The quake happened at a depth of 35 miles. It had a magnitude, according to the Alaska Earthquake Center, of 6.42 on the Richter Scale, and according to posts on Facebook, was felt as far west as Platinum, and Wasilla in the east.
Yukon Quest leaders announced a $38,000 surplus, the largest surplus the organization has seen in 6 years.
The Fairbanks Daily News-Miner reports that leaders of the 1,000-mile Fairbanks-to-Whitehorse sled dog race announced the budget at their annual meeting Thursday. Board President Bill McDonald says he expects prize money for the race to stay the same or increase in 2015.
The announcement comes in stark contrast to the organization’s Yukon board meeting held last week, where members announced a $50,000 debt. Yukon Quest has two nonprofit boards in both Alaska and Canada.
The Quest has struggled to break even since the global recession reduced sponsorships and finances in 2009. Officials talked about halting the race four years ago and reduced the purse to $100,000 in 2013, half of 2007’s purse.
A high-ranking federal Energy Information Administration official has said lower production levels could threaten the trans-Alaska oil pipeline, and that oil prices may not rise above $100 a barrel until 2030 or later.
The Alaska Dispatch News reports that EIA administrator Adam Sieminski said Thursday at the Alaska Oil and Gas Associations annual luncheon that geopolitical tension could drive prices up much sooner than 2030.
He said the agency is concerned that engineering complications could jeopardize the oil pipeline if the flow falls below 300,000 barrels a day, potentially resulting in an unexpected shutdown.
The pipeline is designed to move 2 million barrels of oil daily. Today production is about 525,000 barrels daily.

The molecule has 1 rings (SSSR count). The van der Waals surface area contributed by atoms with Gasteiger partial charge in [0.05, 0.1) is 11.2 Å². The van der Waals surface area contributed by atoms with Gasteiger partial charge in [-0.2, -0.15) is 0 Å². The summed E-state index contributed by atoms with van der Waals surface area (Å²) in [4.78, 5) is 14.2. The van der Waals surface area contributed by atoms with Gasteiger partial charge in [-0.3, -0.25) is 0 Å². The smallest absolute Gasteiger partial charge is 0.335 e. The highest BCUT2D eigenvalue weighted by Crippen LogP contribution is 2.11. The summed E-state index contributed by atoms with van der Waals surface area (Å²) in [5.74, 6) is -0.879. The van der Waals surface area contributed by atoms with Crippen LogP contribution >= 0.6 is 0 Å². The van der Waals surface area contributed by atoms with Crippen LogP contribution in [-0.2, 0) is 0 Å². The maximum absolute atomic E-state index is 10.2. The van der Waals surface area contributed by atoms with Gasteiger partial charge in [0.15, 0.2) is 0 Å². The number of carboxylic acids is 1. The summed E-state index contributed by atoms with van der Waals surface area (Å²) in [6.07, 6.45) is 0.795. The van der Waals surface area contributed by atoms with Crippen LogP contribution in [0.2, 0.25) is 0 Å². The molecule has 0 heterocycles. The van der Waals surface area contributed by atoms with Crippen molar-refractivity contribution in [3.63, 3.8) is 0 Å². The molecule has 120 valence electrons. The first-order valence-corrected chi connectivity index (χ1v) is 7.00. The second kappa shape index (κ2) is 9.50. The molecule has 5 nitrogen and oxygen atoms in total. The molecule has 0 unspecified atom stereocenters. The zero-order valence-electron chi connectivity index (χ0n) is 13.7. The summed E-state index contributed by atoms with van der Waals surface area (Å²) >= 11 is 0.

Oil prices are currently around $60 a barrel, leaving the state with a $3.5 billion deficit.
Today, we’re talking about the Permanent Fund. Some House Republicans want to move some of the fund’s earnings into the body of the fund so it can’t be touched. Others are tossing around the idea of using the Permanent Fund as collateral for earning more money for the General Fund. Is this what the Fund is for? So, we’re taking a step back and looking at the history of the Permanent Fund and the Permanent Fund Dividend.
HOST: Anne Hillman
- Sterling Gallagher, former commissioner, Department of Revenue
- Cliff Groh
KSKA (FM 91.1) BROADCAST: Friday, May 29 at 2:00 p.m. and Saturday, May 30 at 6:00 p.m.
Alaska Public Television BROADCAST: Friday, May 29 at 7:30 p.m. and Saturday, May 30 at 4:30 p.m.
Nome Superior Court Judge Timothy Dooley is facing a host of allegations from a judicial oversight commission for alleged violations of professional conduct.
The Alaska Commission on Judicial Conduct cites six incidents—brought to their attention through anonymous complaints—beginning the first month Dooley was on the job in May of 2013 and running through September of last year.
Courtroom recordings—made available through the commission—highlight a series of statements by Dooley the commission says violates state law and the state’s code of conduct for judges—by showing “insensitivity” to victims, witness, and others in both criminal and civil cases.
In a May 2013 hearing, Judge Dooley asks a man facing a misdemeanor charge of resisting arrest: